This Sunday, October 14, in St. Peter’s Square, Pope Francis will formally declare as saints Blesseds Pope Paul VI and Archbishop Oscar Romero, as well as five other holy men and women: Mother Catherine Kasper, Father Francesco Spinelli, Nazaria Ignacia March Mesam, Father Vincenzo Romano — and young Nunzio Sulprizio.
Nunzio was featured in a recent issue of OSV Newsweekly, and is a wonderful example of youthful holiness to share with your Catholic kids:
Nunzio Sulprizio was born April 13, 1817, in Italy’s Abruzzo region. As a child, he was pious, attending Mass as often as possible. Both of his parents died when he was a child, and he was taken in by an uncle, a blacksmith who exploited his nephew by not allowing him to go to school and forcing him to work in his shop.
Sulprizio suffered from poor health for most of his short life, but that did not stop his uncle from forcing him to carry heavy weights over long distances in cold or hot temperatures. An untreated injury caused Sulprizio to contract gangrene in one of his legs. He was sent to a hospital in Naples.
Sulprizio later became friends with a soldier, Col. Felice Wochinger, who became like a surrogate father and paid for his medical care.
Despite his physical sufferings, Sulprizio was known to be a gentle, patient soul who often kept Jesus company before the tabernacle. He is known to have said, “Jesus suffered a lot for me. Why should I not suffer for him?” and “I would die in order to convert one sinner.”
Sulprizio met and impressed St. Gaetano Errico, a priest and founder of the Missionaries of the Sacred Hearts of Jesus and Mary, who told Sulprizio that he would be welcome in his order when he was old enough, according to CatholicSaints.info.
His health showed signs of improvements, but Sulprizio would eventually contract bone cancer. His leg was amputated, but that did not stop the disease from spreading. One of the last things he told Col. Wochinger before he died was, “Be cheerful. From heaven I will always be helping you.”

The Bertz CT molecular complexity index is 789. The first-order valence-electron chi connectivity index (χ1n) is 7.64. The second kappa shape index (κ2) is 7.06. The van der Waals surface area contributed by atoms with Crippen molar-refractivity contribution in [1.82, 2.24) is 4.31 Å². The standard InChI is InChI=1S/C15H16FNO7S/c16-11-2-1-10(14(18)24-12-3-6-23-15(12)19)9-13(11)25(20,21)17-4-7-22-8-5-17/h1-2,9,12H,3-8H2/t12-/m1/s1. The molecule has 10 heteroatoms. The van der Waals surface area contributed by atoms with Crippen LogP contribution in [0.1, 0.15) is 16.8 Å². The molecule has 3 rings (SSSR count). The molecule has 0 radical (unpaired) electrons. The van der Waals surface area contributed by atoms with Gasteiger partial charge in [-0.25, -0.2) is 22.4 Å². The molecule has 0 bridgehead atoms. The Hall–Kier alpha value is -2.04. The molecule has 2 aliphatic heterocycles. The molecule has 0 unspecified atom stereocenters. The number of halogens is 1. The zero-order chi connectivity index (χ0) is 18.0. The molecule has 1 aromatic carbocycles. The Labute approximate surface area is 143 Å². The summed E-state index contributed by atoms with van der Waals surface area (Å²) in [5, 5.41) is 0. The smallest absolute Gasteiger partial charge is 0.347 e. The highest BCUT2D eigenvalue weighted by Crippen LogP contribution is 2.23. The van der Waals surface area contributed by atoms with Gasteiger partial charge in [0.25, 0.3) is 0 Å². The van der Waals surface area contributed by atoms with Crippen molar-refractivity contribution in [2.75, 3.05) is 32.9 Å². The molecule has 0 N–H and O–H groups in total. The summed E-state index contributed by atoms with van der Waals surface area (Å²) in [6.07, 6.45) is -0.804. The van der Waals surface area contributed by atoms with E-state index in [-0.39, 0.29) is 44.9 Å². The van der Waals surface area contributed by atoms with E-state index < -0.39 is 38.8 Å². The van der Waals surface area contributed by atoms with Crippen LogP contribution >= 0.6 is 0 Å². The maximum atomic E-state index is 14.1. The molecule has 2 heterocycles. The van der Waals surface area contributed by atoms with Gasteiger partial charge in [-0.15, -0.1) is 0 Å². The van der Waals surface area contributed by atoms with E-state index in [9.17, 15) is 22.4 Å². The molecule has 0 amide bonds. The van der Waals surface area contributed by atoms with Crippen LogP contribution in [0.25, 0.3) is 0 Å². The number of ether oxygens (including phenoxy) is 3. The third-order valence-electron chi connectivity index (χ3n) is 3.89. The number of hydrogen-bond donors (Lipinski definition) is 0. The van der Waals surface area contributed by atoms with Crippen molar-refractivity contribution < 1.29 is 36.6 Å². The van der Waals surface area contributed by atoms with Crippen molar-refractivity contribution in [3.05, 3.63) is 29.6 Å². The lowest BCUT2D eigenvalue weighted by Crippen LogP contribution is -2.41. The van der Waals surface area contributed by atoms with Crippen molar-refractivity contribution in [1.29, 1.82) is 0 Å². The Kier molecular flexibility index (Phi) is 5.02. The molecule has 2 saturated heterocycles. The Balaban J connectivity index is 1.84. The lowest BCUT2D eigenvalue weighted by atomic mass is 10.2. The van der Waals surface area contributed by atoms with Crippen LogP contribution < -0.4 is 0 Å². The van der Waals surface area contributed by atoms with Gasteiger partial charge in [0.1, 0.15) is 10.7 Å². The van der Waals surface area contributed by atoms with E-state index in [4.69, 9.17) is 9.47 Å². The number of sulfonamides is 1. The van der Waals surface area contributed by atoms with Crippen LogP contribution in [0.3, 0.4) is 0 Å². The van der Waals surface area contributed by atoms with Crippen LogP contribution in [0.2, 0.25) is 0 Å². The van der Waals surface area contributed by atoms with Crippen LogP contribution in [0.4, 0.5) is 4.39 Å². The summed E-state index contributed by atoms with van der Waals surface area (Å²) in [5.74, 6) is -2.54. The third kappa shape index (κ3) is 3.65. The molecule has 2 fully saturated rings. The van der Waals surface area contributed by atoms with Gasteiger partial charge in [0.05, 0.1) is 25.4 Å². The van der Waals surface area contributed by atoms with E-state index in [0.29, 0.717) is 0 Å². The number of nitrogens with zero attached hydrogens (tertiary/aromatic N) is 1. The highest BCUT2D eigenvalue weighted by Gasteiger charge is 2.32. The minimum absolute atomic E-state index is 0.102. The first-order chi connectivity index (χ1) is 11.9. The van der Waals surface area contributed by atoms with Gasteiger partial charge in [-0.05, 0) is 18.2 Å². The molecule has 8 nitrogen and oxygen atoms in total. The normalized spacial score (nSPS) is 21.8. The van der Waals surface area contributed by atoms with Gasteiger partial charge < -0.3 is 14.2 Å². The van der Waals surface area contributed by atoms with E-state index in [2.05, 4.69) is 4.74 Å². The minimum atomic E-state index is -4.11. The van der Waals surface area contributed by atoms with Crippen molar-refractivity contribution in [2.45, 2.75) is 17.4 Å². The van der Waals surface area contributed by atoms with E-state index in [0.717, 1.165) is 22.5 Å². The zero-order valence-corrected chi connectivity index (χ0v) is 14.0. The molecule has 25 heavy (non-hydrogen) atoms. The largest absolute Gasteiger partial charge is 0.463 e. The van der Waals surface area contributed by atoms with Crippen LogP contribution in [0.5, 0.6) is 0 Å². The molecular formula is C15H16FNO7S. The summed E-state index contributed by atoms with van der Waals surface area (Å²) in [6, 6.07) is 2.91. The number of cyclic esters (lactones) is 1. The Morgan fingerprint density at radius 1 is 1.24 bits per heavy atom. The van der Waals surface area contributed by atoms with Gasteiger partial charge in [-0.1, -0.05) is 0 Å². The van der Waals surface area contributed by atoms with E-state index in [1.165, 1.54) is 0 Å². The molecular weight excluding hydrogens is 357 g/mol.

Shortly after his 19th birthday, Sulprizio died on May 5, 1836.
In July 1859, Pope Pius IX declared Sulprizio venerable and in 1891, Pope Leo XIII praised his heroic virtue, comparing Sulprizio to St. Aloysius Gonzaga in that they both provided the Church with an example of youthful sanctity.
On Dec. 1, 1963, Blessed Pope Paul VI beatified Sulprizio. During the ceremony, the pope said, “Blessed are you young, young people, who have the time to do good. It is a grace, it is a blessing to be innocent, to be pure, to be happy, to be strong, to be full of ardor and life.”
On June 8, after the confirmation of a second miracle through Sulprizio’s intercession, Pope Francis said Sulprizio would be canonized on Oct. 14, during the synod on youth, in the same ceremony in which Pope Paul VI and Archbishop Oscar Romero will be raised to the altars.
“This blessed boy shines through the innocence of his life and the intimate participation in the mystery of the Cross,” Cardinal Angelo Amato, the former prefect of the Congregation for the Causes of the Saints, said earlier this year.
Said Cardinal Amato, “In a particular way, in light of the Synod of the youth, His Holiness has convened this fall, the figure of Nunzio Sulprizio is a model.”